Scientists say there's been a freak event in Greenland this month: Nearly every part of the massive ice sheet that blankets the island suddenly started melting.
Even Greenland's coldest place showed melting. Records show that last happened in 1889 and occurs about once every 150 years.
NASA says three satellites saw what it calls unprecedented melting over four days beginning July 8. Most of the thick ice remains. What was unusual was that the melting occurred over a widespread area.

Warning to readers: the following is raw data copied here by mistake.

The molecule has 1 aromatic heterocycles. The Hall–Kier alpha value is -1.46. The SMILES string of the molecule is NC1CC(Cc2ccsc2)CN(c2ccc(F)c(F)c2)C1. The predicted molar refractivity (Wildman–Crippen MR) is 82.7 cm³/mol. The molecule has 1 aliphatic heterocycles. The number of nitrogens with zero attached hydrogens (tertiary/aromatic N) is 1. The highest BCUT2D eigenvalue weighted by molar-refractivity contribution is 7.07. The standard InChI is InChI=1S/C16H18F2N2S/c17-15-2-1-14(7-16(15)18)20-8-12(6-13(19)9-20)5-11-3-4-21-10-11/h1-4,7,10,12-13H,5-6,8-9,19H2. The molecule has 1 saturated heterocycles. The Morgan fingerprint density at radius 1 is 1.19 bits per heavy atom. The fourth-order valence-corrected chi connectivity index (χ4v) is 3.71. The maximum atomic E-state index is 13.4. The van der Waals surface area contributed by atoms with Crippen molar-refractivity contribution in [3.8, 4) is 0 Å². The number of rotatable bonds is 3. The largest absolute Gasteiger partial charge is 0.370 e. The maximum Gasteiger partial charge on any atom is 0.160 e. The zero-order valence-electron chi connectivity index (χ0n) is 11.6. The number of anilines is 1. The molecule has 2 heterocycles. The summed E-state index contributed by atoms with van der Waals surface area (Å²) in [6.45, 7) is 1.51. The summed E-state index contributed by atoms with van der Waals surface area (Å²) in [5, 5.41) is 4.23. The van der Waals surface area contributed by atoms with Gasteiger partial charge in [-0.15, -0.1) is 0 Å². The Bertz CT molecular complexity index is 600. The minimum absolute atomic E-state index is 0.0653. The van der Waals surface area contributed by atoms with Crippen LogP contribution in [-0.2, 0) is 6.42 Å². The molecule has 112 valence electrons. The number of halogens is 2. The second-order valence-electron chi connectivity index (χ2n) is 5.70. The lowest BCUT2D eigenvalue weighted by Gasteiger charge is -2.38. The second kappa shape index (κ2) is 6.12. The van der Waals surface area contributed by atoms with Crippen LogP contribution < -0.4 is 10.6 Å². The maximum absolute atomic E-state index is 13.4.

NASA says the melting area went from 40 percent of the ice sheet to 97 percent. Until now, the most extensive melt seen by satellites in the past 30 years was about 55 percent.
Scientists can't say yet if the melting is from global warming or natural.